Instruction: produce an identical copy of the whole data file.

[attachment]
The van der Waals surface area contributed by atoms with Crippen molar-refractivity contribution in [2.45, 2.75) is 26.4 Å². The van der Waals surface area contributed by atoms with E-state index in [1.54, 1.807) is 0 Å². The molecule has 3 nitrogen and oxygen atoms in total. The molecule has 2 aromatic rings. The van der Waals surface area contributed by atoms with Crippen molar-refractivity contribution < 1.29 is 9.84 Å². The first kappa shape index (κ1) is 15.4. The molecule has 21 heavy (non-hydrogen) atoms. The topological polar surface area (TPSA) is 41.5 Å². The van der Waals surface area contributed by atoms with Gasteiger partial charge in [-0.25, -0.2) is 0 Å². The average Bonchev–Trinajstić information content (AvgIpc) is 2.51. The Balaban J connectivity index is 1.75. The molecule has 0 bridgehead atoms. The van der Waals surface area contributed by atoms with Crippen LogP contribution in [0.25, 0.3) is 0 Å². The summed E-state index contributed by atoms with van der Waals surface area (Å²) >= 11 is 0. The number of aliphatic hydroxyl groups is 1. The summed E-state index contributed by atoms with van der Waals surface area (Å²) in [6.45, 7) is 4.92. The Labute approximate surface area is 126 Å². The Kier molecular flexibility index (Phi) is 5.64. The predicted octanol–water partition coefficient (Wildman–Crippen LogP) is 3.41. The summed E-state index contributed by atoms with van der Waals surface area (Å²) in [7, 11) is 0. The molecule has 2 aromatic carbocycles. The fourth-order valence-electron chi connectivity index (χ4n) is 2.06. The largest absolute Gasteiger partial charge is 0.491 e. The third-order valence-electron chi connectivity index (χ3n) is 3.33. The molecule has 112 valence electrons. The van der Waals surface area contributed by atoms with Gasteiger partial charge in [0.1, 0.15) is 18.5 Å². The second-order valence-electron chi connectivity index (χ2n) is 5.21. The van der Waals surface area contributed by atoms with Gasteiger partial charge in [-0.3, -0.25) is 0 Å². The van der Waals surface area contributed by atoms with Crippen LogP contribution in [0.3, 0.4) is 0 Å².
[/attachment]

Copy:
The van der Waals surface area contributed by atoms with Crippen molar-refractivity contribution in [2.45, 2.75) is 26.4 Å². The van der Waals surface area contributed by atoms with E-state index in [1.54, 1.807) is 0 Å². The molecule has 3 nitrogen and oxygen atoms in total. The molecule has 2 aromatic rings. The van der Waals surface area contributed by atoms with Crippen molar-refractivity contribution < 1.29 is 9.84 Å². The first kappa shape index (κ1) is 15.4. The molecule has 21 heavy (non-hydrogen) atoms. The topological polar surface area (TPSA) is 41.5 Å². The van der Waals surface area contributed by atoms with Gasteiger partial charge in [-0.25, -0.2) is 0 Å². The average Bonchev–Trinajstić information content (AvgIpc) is 2.51. The Balaban J connectivity index is 1.75. The molecule has 0 bridgehead atoms. The van der Waals surface area contributed by atoms with Crippen LogP contribution in [0.25, 0.3) is 0 Å². The summed E-state index contributed by atoms with van der Waals surface area (Å²) >= 11 is 0. The number of aliphatic hydroxyl groups is 1. The summed E-state index contributed by atoms with van der Waals surface area (Å²) in [6.45, 7) is 4.92. The Labute approximate surface area is 126 Å². The Kier molecular flexibility index (Phi) is 5.64. The predicted octanol–water partition coefficient (Wildman–Crippen LogP) is 3.41. The summed E-state index contributed by atoms with van der Waals surface area (Å²) in [7, 11) is 0. The molecule has 2 aromatic carbocycles. The fourth-order valence-electron chi connectivity index (χ4n) is 2.06. The largest absolute Gasteiger partial charge is 0.491 e. The third-order valence-electron chi connectivity index (χ3n) is 3.33. The molecule has 112 valence electrons. The van der Waals surface area contributed by atoms with Gasteiger partial charge in [0.1, 0.15) is 18.5 Å². The second-order valence-electron chi connectivity index (χ2n) is 5.21. The van der Waals surface area contributed by atoms with Gasteiger partial charge in [-0.3, -0.25) is 0 Å². The van der Waals surface area contributed by atoms with Crippen LogP contribution in [0.3, 0.4) is 0 Å².